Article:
“Special attention given to surgery. Having had ample experience in the Army during 
the war and being supplied with all the appliance necessary, they feel fully prepared 
to treat all cases entrusted to their care.”

Dr. C. C. Abernathy of this city was elected President of the State Medical Society in 
Nashville last Tuesday, the honor is well and worthily bestowed. Nearly all our 
physicians went up Monday to attend the meeting.

April 3, 1873
DR. JAMES SUMPTER, both physician and druggist, DR. J.C. ROBERTS of Bethel and 
DR. CC. ABERNATHY practiced medicine in Pulaski during the Civil War. Sumpter and 
Abernathy were exiled from Pulaski during the Union occupation and Roberts was captured 
and held prisoner. These men advertised weekly in the post-Civil War issues of the 
Pulaski Citizen.

Country doctors included M.S. WATERS of Stella, JOSEPH MASON of Prospect, W.E. 
LANCASTER and his sons, A.J. and G.W. and GRANT NELSON, R.E. AND LEONARD 
AYMETT of Pisgah.  Campbellsville was served by Drs. Berry, Campbell, Herbert, 
Upshaw, Hulme, Voorhies, Fitzgerald and Copland. Bethel produced nine doctors who 
practiced in the area, including Dr. Van Edmundson and Dr. Louie Edmundson, who 
received a commendation from then University of Tennessee for his 50 years of service 
to the community.

DR. GEORGE DEJARNETTE BUTLER was one of the most prominent physicians and 
surgeons in his section of the state. Born in Giles county on July 10, 1856, obtained 
his medical degree from University of Louisville in 1876, took postgraduate work at 
Bellevue Hospital in 1884 and attended the Polyclinic at New York City in 1889.
Immediately after receiving his degree Dr. Butler located at Aspen Hill and practiced 
there from 1876 to 1884. The following year he relocated to Pulaski, where he opened 
offices and built up an extensive and lucrative patronage. He was on the medical board 
during the World War I and was appointed as assistant surgeon of the Tennessee State 
Militia by Governor Robert L. Taylor.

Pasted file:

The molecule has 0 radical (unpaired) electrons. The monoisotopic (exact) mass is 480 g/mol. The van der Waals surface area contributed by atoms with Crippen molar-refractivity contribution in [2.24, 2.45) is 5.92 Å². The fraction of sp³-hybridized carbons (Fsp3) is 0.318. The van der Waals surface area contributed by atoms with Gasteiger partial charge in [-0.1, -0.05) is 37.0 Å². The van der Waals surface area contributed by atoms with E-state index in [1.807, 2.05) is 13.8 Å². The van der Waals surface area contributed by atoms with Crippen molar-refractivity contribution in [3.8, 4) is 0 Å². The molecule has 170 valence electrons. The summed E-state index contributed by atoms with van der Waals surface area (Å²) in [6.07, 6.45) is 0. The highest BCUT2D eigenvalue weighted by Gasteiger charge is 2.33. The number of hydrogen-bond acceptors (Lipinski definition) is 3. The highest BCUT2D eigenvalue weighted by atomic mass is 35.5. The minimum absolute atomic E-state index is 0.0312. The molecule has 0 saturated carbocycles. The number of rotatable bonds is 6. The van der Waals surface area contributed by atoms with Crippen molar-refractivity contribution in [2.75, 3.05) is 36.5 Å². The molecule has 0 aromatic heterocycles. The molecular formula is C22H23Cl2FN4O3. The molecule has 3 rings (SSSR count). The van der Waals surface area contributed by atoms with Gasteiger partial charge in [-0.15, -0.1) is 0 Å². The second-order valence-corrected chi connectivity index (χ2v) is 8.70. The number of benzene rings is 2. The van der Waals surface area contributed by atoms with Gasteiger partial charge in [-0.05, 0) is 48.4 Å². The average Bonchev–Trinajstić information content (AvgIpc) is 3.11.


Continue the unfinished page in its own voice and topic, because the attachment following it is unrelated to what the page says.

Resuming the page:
Elkton physician DR. JOHN HAMLIN CAMP began practicing in 1817 after graduation 
from the University of Pennsylvania. A graduate of Maine Medical College and Jefferson 
Medical College, DR. CHARLES N. ORDINAY practiced first in Elkton and
Pulaski before relocating to Nashville. After serving in the Civil War, DR. 
ANDREW GLAZE, completed medical studies and resumed practice in Elkton. 
DR. BEN CARTER practiced medicine when he lived in Elkton, but after moving 
to Pulaski, became a leading businessman, often mentioned in the Pulaski Citizen for 
his civic activities.

CHARLES ALFRED ABERNATHY, M. D., born April 1, 1853, attended lectures at the 
University of Louisville, graduating from the institution as an M. D. The 
CITIZEN reported on Oct. 28, 1875, that Abernathy had set up practice in the Brown 
building on the west side of the square. Later he received a diploma from the New York
Polyclinic School and took postgraduate work in the New York Postgraduate School of 
Medicine. He practiced one year in Pulaski, and then went to Prospect to form a part-
nership with Dr. Theo. Westmoreland. The Prospect doctors advertised consistently in
the Citizen. However, within a few years the Pulaski Citizen reported that the
doctor was relocating to Lewisburg, Marshall County, but in 1880 he returned to

The CITIZEN followed Abernathy’s distinguished career with short news items
throughout his life. In May 1885, he formed a partnership with Dr. C. C. Abernathy,
one of the oldest physicians of the county. For half a century was local surgeon for
the Louisville & Nashville Railroad and was county health officer and physician for
the county asylum for a decade. For some 13 years he was a member of the state board
of medical examiners and was executive officer of this body for nine years.

DR. WILLIAM A. LEWIS, born in Giles County in 1876, was the first African-American
to be elected president of a county medical association, automatically making him a 
member of the national association. A graduate of Fist University and Meharry Medical
College, by 1956 he had delivered more than 2,000 babies in Giles County. Prominent 
in local and state organizations, he remained active professionally until his death 
in 1971.

Pennsylvania native DR. DAVID SPOTWOOD opened practice in Giles County after 
graduation from Meharry Medical College. In addition to his medical practice, during